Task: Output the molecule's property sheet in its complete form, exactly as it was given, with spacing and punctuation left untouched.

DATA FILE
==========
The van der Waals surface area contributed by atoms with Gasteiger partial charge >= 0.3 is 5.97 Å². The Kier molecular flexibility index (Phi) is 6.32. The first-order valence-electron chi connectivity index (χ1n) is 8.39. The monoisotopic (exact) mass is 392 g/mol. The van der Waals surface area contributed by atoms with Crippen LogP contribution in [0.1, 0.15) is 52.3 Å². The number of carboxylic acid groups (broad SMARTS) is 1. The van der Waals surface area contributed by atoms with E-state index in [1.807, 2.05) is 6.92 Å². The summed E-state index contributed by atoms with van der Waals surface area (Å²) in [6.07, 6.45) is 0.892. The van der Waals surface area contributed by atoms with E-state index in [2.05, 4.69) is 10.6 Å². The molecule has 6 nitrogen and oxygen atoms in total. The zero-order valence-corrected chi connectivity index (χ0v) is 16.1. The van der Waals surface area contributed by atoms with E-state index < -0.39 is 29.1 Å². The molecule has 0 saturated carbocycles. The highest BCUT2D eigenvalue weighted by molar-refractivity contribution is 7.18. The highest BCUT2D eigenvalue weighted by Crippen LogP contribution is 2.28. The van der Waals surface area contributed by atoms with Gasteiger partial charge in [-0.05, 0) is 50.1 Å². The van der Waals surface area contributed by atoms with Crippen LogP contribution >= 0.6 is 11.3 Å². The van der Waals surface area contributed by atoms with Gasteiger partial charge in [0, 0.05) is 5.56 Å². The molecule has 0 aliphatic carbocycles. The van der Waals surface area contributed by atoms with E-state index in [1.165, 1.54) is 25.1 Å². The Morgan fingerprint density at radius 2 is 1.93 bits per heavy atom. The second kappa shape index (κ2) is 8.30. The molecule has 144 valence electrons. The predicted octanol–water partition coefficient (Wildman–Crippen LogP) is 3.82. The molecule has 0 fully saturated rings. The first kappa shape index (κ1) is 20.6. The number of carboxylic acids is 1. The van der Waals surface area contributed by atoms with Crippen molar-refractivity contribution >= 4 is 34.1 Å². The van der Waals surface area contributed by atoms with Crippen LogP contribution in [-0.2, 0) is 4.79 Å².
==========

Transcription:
The van der Waals surface area contributed by atoms with Gasteiger partial charge >= 0.3 is 5.97 Å². The Kier molecular flexibility index (Phi) is 6.32. The first-order valence-electron chi connectivity index (χ1n) is 8.39. The monoisotopic (exact) mass is 392 g/mol. The van der Waals surface area contributed by atoms with Crippen LogP contribution in [0.1, 0.15) is 52.3 Å². The number of carboxylic acid groups (broad SMARTS) is 1. The van der Waals surface area contributed by atoms with E-state index in [1.807, 2.05) is 6.92 Å². The summed E-state index contributed by atoms with van der Waals surface area (Å²) in [6.07, 6.45) is 0.892. The van der Waals surface area contributed by atoms with E-state index in [2.05, 4.69) is 10.6 Å². The molecule has 6 nitrogen and oxygen atoms in total. The zero-order valence-corrected chi connectivity index (χ0v) is 16.1. The van der Waals surface area contributed by atoms with E-state index < -0.39 is 29.1 Å². The molecule has 0 saturated carbocycles. The highest BCUT2D eigenvalue weighted by molar-refractivity contribution is 7.18. The highest BCUT2D eigenvalue weighted by Crippen LogP contribution is 2.28. The van der Waals surface area contributed by atoms with Gasteiger partial charge in [-0.05, 0) is 50.1 Å². The van der Waals surface area contributed by atoms with Crippen LogP contribution >= 0.6 is 11.3 Å². The van der Waals surface area contributed by atoms with Gasteiger partial charge in [0, 0.05) is 5.56 Å². The molecule has 0 aliphatic carbocycles. The van der Waals surface area contributed by atoms with E-state index in [1.165, 1.54) is 25.1 Å². The Morgan fingerprint density at radius 2 is 1.93 bits per heavy atom. The second kappa shape index (κ2) is 8.30. The molecule has 144 valence electrons. The predicted octanol–water partition coefficient (Wildman–Crippen LogP) is 3.82. The molecule has 0 fully saturated rings. The first kappa shape index (κ1) is 20.6. The number of carboxylic acids is 1. The van der Waals surface area contributed by atoms with Crippen molar-refractivity contribution >= 4 is 34.1 Å². The van der Waals surface area contributed by atoms with Crippen LogP contribution in [-0.2, 0) is 4.79 Å².